Your movie reviewer has been reading Colin MacCabe’s excellent book on Jean-Luc Godard and pondering its discussion of France after World War II. As MacCabe describes it, this was a time when a loose, intergenerational group of writers, teachers, artists and bohos could decide that political change lay down the road of cultural criticism–in particular, criticism of the popular art of film.
The contemporary American mind recoils in disbelief. In a society that is now thoroughly dominated by political niche-marketing and teledigitized mendacity, we strain to hope, like the old Cahiers du Cinéma crowd, that film might still be made to seize the world and change it. Granted, Godard carries on, despite everything. His later films and videos are both a meditation on the ultimate failure of the Cahiers project and an audacious continuation of the struggle. Yet the idiosyncrasy of his work, which once made it a model for younger artists and critics, today serves only to mark how far we’ve been pushed from the goal.
I lay these thoughts before you not to call down gloom but to introduce three current films that do try to change the world, or at least incite the kind of discussion that promises change. One is a pretty good example of the liberal exposé à la mode. (Why not a left-wing exposé? We’ll get to that.) The second is a version of the now ubiquitous my-personal-journey video, though distinguished by a superior level of intelligence, honesty and political sophistication. The third is an ostentatiously whacked-out, button-pushing fiction, which some viewers will see as a counsel of despair. To me, it represents one possible way forward.
Enron: The Smartest Guys in the Room provides the useful service of walking you through the biggest business-political scandal of a very young century. Although the film will probably make few converts–again, that problem of niche-marketing–it will at least invigorate an existing constituency against the next depredation, while allowing them the small victory of mocking the perpetrators of the last.
Writer-director Alex Gibney cracks all the standard jokes of the modern activist documentarian–tossing in an ironic snatch of pop music here, a patch of funky old horror movie there–to liven up his mix of talking-head interviews and C-SPAN footage. As he perhaps realizes, his gags are not half as boffo as those of the acknowledged trendsetter, Michael Moore. (I note that Gibney wisely refrains from attempting any of Moore’s performance art.) That said, Enron does exhibit some of Moore’s flair for digging up astounding footage–such as an in-house promotional video in which Enron’s Jeffrey Skilling both spoofed and celebrated his dubious accounting practices. (“We call it HFV,” he chortled. “Hypothetical Future Value trading!”) Gibney also deserves credit for tracing a clear line through Enron’s tangled history, a task in which he is greatly helped by his reliance on the book The Smartest Guys in the Room, by Peter Elkind and Bethany McLean.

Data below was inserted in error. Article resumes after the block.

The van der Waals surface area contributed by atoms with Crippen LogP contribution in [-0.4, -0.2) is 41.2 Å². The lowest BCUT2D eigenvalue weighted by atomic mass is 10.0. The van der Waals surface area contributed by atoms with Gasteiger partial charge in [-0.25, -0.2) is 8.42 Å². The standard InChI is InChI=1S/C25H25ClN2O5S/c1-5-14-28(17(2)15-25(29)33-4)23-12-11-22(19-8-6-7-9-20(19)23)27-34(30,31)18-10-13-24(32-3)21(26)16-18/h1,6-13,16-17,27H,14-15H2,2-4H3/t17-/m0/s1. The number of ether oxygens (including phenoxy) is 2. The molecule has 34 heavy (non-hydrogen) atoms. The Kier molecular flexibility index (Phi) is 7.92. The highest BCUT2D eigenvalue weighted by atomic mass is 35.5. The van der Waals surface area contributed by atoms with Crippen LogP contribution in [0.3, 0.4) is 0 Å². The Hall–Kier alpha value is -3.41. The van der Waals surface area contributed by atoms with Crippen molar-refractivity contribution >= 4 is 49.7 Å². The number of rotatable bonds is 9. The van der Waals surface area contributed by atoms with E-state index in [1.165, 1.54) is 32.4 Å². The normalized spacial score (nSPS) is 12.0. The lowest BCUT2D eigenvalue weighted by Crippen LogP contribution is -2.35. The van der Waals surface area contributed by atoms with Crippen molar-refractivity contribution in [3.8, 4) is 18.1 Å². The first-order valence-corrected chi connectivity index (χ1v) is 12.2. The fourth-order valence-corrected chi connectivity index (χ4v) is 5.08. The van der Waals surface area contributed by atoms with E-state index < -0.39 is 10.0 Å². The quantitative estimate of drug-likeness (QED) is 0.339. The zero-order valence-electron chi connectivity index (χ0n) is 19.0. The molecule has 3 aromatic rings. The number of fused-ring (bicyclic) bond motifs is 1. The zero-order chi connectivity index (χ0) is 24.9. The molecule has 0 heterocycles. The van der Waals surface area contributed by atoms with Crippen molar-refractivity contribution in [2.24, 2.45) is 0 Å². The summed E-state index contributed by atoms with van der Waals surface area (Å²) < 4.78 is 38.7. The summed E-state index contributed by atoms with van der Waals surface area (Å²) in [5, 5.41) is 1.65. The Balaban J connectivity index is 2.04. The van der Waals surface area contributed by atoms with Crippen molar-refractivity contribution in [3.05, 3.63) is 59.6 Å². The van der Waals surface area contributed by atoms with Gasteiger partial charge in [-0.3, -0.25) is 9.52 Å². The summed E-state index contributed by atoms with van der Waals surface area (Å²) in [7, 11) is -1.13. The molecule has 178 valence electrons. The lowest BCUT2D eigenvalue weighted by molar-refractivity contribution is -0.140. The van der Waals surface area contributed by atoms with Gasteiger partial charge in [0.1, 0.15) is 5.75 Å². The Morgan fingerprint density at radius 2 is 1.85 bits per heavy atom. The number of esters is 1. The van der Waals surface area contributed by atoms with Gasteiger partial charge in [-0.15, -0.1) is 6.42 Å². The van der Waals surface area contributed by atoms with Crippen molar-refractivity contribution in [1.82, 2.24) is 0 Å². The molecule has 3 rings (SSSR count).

But he is also hurt by these two Fortune magazine writers, whose on-camera comments frame the discussion in personal terms. At the beginning of the film, McLean says the Enron story is “really a human tragedy.” At the end, she claims it was about strayed idealists: “people who thought they were changing the world” by agitating for completely unregulated markets. In between, Enron worries over the question of whether Kenneth Lay and Jeffrey Skilling truly meant to perpetrate an enormous fraud or were drawn by slow degrees into criminality through the dark forces of peer pressure and intellectual pride. You might as well ask whether Al Capone expected to harm anyone when he set out to rule the bootleggers. As an organizing theme for political inquiry, the film’s key question is meaningless (and is sometimes exposed as such by material that Gibney himself dredges up). As a subject for fleshing out, the question sets Gibney up for failure. He never gets within a mile of Lay’s or Skilling’s personality.